I’ve since tried, but failed, to succinctly express my thoughts about representations in the article All in the (bigger) family. I exceeded the allowable word count.
Here they are, in the first of two comments about the article that I submitted to Science.
Mon, 19 Jan 2015 11:51:50 -0500
The 2015 Society for Integrative and Comparative Biology (SICB) presenters may not recognize how much progress has been made since the 2013 ecological epigenetics symposium. For example, since then authors claimed “…ctenophore neural systems, and possibly muscle specification, evolved independently from those in other animals.” http://dx.doi.org/10.1038/nature13400
Six months later, other authors traced signaling factors found in vertebrates to the origin of nerve cell centralization via the diffuse nerve net of animals like the sea anemone. http://dx.doi.org/10.1038/ncomms6536 That fact suggests ecological variation is linked to ecological adaptations in morphological and behavioral phenotypes via signaling protein concentrations that differentiate various cell types in body axes and the central nervous system.Links across species from the epigenetic landscape to the physical landscape of DNA in organized genomes appear to have their origins in the conserved molecular mechanisms of RNA-directed DNA methylation and RNA-mediated protein folding.
Two weeks after the publication that refuted ideas about independently evolved neural systems or muscle specification — and perhaps refuted the independent evolution of anything else, SICB presenters linked crustaceans to insects. Apparently, they’ve learned that the same set of microRNAs controls expression of the genes for rate-limiting enzymes that control the hormone production of different hormones in insects and crustaceans.
Why were they left with any questions about how crustaceans and insects could all be part of one big family? They linked RNA-mediated cell type differentiation to what we described in our section on molecular epigenetics in our 1996 Hormones and Behavior review. From Fertilization to Adult Sexual Behavior http://www.hawaii.edu/PCSS/biblio/articles/1961to1999/1996-from-fertilization.html
If the first part on my comment is published to the Science Magazine site, I will let others know in this blog post….
The first part of my comment was published on 1/29/15, which was 10 days after its submission. I will submit the continuation (below).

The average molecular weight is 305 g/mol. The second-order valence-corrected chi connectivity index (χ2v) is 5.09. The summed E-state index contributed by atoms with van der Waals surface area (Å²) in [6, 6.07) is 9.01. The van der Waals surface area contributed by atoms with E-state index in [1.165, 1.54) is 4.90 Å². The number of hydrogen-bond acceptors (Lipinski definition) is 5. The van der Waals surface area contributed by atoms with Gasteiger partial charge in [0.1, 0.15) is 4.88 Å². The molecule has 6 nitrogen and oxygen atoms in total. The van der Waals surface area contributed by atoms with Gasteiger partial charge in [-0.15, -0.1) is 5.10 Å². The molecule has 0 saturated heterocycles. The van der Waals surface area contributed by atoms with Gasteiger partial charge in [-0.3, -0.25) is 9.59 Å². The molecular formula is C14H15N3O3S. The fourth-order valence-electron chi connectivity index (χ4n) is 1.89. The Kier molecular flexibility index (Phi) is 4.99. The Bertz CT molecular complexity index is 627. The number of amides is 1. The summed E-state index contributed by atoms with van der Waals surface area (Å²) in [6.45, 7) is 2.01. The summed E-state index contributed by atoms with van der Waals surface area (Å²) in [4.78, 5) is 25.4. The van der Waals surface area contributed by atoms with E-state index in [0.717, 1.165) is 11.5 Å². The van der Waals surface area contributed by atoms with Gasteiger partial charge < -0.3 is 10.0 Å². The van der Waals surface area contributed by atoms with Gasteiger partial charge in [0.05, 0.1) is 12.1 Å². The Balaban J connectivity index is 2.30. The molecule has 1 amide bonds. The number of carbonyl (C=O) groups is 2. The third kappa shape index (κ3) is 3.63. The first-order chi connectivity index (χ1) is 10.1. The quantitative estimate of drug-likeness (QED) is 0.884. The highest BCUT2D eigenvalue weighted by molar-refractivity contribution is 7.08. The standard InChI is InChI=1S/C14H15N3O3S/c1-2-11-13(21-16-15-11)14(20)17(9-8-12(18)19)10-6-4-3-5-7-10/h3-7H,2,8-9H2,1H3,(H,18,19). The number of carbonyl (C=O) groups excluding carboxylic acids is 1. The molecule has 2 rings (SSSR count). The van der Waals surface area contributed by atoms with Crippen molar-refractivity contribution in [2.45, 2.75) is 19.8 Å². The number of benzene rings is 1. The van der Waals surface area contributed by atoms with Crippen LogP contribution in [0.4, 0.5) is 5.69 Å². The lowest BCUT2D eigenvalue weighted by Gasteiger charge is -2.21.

Elekonich and Robinson (2000) “Organizational and activational effects of hormones on insect behavior” http://www.ncbi.nlm.nih.gov/pubmed/10980296 extended our model to insects from differences that arise from different epigenetic modifications of an otherwise identical MAT locus of yeasts. Elekonich and Roberts (2005) “Honey bees as a model for understanding mechanisms of life history transitions” http://www.ncbi.nlm.nih.gov/pubmed/15925525 extended the findings from yeasts to insects and from insects to nutrient-dependent pheromone-controlled cell type differentiation in the honeybee model organism.
Given what is currently known about the 3D genome, it seems clear that nutrient-dependent and pheromone-controlled nucleome structure changes as cells age, differentiate, and divide in all species. See: Inching toward the 3D genome http://www.sciencemag.org/content/347/6217/10.short
One way to understand the 4D genome is to view it in the context of what is already known about the biophysically constrained chemistry of protein folding and conserved molecular mechanisms that link cell type differentiation to biodiversity in species from microbes to man via epigenetically effected changes in the microRNA/messenger RNA balance in all animals. Alternatively, some people may still believe that neural systems and behavioral phenotypes evolved independently in some animals. If not, all questions about which animals belong in what families can perhaps best be addressed in the context of the 4D genome and biodiversity manifested in nutrient-dependent RNA-mediated pheromone-controlled morphological and behavioral phenotypes.